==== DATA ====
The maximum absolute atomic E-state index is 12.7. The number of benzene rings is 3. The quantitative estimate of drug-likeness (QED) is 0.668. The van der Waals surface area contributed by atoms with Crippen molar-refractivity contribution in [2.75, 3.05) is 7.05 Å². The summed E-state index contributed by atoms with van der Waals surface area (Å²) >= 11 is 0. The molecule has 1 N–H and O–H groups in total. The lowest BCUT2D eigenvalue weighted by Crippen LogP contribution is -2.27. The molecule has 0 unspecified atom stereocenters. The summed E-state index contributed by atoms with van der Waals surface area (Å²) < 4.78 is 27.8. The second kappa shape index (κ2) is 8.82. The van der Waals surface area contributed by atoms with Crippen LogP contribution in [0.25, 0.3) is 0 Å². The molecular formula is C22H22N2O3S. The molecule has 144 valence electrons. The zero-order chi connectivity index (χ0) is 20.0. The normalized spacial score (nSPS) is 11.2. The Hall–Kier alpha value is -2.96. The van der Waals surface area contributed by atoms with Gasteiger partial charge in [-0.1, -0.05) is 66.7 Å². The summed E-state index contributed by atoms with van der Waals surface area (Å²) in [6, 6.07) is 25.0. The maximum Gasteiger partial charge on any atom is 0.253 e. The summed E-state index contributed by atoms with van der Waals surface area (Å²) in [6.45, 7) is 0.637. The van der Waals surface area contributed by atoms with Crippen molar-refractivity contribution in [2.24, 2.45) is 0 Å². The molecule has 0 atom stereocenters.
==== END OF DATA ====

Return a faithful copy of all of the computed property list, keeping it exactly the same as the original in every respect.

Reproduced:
The maximum absolute atomic E-state index is 12.7. The number of benzene rings is 3. The quantitative estimate of drug-likeness (QED) is 0.668. The van der Waals surface area contributed by atoms with Crippen molar-refractivity contribution in [2.75, 3.05) is 7.05 Å². The summed E-state index contributed by atoms with van der Waals surface area (Å²) >= 11 is 0. The molecule has 1 N–H and O–H groups in total. The lowest BCUT2D eigenvalue weighted by Crippen LogP contribution is -2.27. The molecule has 0 unspecified atom stereocenters. The summed E-state index contributed by atoms with van der Waals surface area (Å²) < 4.78 is 27.8. The second kappa shape index (κ2) is 8.82. The van der Waals surface area contributed by atoms with Crippen LogP contribution in [0.25, 0.3) is 0 Å². The molecular formula is C22H22N2O3S. The molecule has 144 valence electrons. The zero-order chi connectivity index (χ0) is 20.0. The normalized spacial score (nSPS) is 11.2. The Hall–Kier alpha value is -2.96. The van der Waals surface area contributed by atoms with Gasteiger partial charge in [-0.1, -0.05) is 66.7 Å². The summed E-state index contributed by atoms with van der Waals surface area (Å²) in [6, 6.07) is 25.0. The maximum Gasteiger partial charge on any atom is 0.253 e. The summed E-state index contributed by atoms with van der Waals surface area (Å²) in [6.45, 7) is 0.637. The van der Waals surface area contributed by atoms with Crippen molar-refractivity contribution in [2.24, 2.45) is 0 Å². The molecule has 0 atom stereocenters.